Microbe Hunters, by Paul De Kruif is a delightful set of biographies of the men who began using microscopes to find "the little beasties" and discover what they did. The book was written in 1938, so does not include the great advances of the later 20th century. The edition I am reading includes a new introduction by F. Gonzalez-Grussi. G-G lets you know that you are in for a true treat in reading, and de Kruiff does not disappoint. He has a wonderful style of writing that would make this book a must for school library shelves and even required reading lists.

Happy Reading!
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samiinh
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« Reply #8 on: May 12, 2007, 12:44:12 PM »

Now I'm reading Kingdom Coming by Michelle Goldberg.  It is another account of the religious right and its goal to take over this country of ours and make us into a bunch of lunatics like themselves.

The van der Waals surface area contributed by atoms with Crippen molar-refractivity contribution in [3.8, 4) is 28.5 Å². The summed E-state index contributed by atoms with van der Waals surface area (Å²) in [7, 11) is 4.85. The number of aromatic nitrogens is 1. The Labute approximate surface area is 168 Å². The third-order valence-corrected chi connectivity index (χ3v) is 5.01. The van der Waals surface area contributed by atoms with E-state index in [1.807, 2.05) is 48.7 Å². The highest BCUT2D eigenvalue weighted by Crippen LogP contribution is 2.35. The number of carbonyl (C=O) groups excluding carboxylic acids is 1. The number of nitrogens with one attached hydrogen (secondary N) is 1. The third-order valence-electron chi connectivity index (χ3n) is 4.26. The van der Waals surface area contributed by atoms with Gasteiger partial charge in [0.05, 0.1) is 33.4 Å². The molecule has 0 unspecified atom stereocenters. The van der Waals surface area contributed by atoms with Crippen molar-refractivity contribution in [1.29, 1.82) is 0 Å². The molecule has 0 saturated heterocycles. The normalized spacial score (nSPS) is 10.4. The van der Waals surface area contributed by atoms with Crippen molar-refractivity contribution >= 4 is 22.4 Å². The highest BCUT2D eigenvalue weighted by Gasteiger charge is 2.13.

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« Reply #9 on: May 29, 2007, 10:25:57 AM »

If you guys want, whenever you want to poll for a book to review, shoot me a private message with the books that you are considering and the date that polling should end and I will post a poll so that you can track results.
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« Reply #10 on: June 05, 2007, 11:53:26 AM »

Sacks is fascinating, though his more recent memoir (title escapes me at the moment, something like "Uncle Chemistry" but that's not it....) about growing up and developing a fascination with science was not quite as compelling as his neurology tales, and I found myself just dipping in here and there rather than reading it all.

If you like Sacks, I'd recommend the book (or two) by V.S. Ramachandran, the famous neurologist, who also writes for the educated layperson on neurological weirdness.